Richard L. Alvidrez, Russell Moore, Keleher and McLeod, Albuquerque, NM, Ronald N. Ricketts, Gable and Gotwals, Tulsa, OK, for Texaco Refining and Marketing, Inc.

John W. Zavitz, U.S. Attys. Office, D.N.M., Albuquerque, NM, Burke M. Wong, U.S. Dept. of Justice, Washington, DC, for U.S.


MECHEM, Senior District Judge.

This matter comes on for consideration on motions by the defendants to dismiss Count VI of the complaint, strict liability. This issue was raised in the following motions:

• Motion filed March 22, 1993 by defendants Chevron, USA and Chevron Pipeline;
• Motion filed March 22, 1993, by defendants Texaco Pipeline, Inc, West Emerald Pipeline, ATA Group, and Phillips Pipeline Co.;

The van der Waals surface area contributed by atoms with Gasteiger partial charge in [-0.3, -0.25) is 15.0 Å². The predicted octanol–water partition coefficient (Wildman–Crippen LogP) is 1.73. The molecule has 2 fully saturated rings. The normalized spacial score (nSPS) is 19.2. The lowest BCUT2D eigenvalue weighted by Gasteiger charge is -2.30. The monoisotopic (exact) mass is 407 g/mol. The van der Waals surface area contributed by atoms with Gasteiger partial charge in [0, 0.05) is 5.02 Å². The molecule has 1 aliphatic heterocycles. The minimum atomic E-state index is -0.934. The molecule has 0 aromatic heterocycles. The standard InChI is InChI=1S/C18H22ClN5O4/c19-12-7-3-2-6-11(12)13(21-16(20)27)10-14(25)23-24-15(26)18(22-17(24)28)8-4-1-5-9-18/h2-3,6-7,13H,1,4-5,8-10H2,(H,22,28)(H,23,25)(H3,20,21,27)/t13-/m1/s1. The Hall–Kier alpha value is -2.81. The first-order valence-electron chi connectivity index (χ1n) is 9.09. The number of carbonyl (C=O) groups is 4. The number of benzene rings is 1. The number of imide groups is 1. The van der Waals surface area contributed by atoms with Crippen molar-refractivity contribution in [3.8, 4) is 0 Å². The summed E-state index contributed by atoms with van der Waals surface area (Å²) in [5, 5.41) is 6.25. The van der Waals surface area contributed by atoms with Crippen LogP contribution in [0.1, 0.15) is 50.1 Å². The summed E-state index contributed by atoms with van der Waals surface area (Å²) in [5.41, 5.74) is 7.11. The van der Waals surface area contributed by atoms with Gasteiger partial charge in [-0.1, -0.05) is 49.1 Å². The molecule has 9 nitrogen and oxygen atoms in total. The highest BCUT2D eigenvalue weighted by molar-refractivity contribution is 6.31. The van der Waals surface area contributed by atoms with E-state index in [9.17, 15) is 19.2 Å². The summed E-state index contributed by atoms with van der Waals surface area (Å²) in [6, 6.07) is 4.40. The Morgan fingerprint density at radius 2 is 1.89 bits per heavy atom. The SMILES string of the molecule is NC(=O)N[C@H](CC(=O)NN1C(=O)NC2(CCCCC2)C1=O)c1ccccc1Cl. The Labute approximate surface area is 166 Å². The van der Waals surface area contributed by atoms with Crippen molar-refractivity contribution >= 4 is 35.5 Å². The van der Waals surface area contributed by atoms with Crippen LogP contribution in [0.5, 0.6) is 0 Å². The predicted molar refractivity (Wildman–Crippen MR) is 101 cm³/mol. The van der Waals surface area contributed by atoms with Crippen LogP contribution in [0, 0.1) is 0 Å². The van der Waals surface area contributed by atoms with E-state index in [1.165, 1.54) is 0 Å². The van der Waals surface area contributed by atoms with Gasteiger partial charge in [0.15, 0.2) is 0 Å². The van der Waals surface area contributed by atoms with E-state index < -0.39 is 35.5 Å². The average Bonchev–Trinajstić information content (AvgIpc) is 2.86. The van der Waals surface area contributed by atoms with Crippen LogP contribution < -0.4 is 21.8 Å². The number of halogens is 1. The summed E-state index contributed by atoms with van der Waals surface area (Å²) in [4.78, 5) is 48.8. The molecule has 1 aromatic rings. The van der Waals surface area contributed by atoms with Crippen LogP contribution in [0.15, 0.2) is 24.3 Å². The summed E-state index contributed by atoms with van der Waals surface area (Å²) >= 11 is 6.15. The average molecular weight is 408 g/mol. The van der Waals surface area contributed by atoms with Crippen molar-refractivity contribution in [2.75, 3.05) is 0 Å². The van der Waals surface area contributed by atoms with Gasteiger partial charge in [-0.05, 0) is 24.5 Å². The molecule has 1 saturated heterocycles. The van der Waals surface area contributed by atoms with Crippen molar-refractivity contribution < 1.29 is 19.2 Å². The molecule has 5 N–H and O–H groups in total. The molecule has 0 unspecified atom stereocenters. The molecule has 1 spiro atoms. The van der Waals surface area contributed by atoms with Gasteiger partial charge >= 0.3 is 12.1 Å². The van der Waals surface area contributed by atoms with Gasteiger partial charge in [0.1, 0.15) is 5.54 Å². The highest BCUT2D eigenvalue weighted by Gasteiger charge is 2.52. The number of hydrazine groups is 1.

• Motion filed March 22, 1993, by Texaco Refining and Marketing, Inc.; and
• Motion filed May 12, 1993, by General Electric Company.

Having considered the motions, the responses and replies, and being otherwise advised of the premises, I find that the motions to dismiss Count VI of the amended complaint are well taken and will be granted.


This case arises at a Superfund site in the South Valley of Albuquerque. Plaintiff Schwartzman's Inc. (hereinafter "Schwartzman's") owns approximately 725 acres of land in the South Valley. Schwartzman Packing Company (hereinafter "SPC") operated a meat packing and processing plant on a portion of the property between 1903 and 1981. *944 Other portions of the land were used for agricultural purposes until 1985. The individual defendants own and/or operate commercial or industrial facilities in the area immediately surrounding and adjacent to Schwartzman's property.